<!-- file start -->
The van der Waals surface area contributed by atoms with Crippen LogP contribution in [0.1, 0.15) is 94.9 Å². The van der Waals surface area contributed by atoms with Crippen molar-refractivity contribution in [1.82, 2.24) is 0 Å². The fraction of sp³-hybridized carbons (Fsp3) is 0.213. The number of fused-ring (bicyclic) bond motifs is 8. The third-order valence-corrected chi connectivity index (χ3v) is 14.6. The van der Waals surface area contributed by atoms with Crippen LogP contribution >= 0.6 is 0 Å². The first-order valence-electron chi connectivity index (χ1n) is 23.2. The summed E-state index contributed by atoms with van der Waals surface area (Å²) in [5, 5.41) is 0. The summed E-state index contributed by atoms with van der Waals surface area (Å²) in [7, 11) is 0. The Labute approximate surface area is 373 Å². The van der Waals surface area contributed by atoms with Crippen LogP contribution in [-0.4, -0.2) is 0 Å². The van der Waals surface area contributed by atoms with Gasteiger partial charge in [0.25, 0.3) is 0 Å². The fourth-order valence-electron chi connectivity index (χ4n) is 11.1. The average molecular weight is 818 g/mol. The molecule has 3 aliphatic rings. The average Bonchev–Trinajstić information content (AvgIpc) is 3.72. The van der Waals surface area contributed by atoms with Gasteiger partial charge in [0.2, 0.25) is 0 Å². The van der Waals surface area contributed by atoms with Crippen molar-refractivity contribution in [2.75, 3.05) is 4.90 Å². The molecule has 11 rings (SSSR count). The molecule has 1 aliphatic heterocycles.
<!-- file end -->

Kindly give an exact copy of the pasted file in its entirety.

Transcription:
The van der Waals surface area contributed by atoms with Crippen LogP contribution in [0.1, 0.15) is 94.9 Å². The van der Waals surface area contributed by atoms with Crippen molar-refractivity contribution in [1.82, 2.24) is 0 Å². The fraction of sp³-hybridized carbons (Fsp3) is 0.213. The number of fused-ring (bicyclic) bond motifs is 8. The third-order valence-corrected chi connectivity index (χ3v) is 14.6. The van der Waals surface area contributed by atoms with Crippen LogP contribution >= 0.6 is 0 Å². The first-order valence-electron chi connectivity index (χ1n) is 23.2. The summed E-state index contributed by atoms with van der Waals surface area (Å²) in [5, 5.41) is 0. The summed E-state index contributed by atoms with van der Waals surface area (Å²) in [7, 11) is 0. The Labute approximate surface area is 373 Å². The van der Waals surface area contributed by atoms with Crippen LogP contribution in [-0.4, -0.2) is 0 Å². The van der Waals surface area contributed by atoms with Gasteiger partial charge in [0.25, 0.3) is 0 Å². The fourth-order valence-electron chi connectivity index (χ4n) is 11.1. The average molecular weight is 818 g/mol. The molecule has 3 aliphatic rings. The average Bonchev–Trinajstić information content (AvgIpc) is 3.72. The van der Waals surface area contributed by atoms with Gasteiger partial charge in [0.2, 0.25) is 0 Å². The van der Waals surface area contributed by atoms with Crippen molar-refractivity contribution in [2.75, 3.05) is 4.90 Å². The molecule has 11 rings (SSSR count). The molecule has 1 aliphatic heterocycles.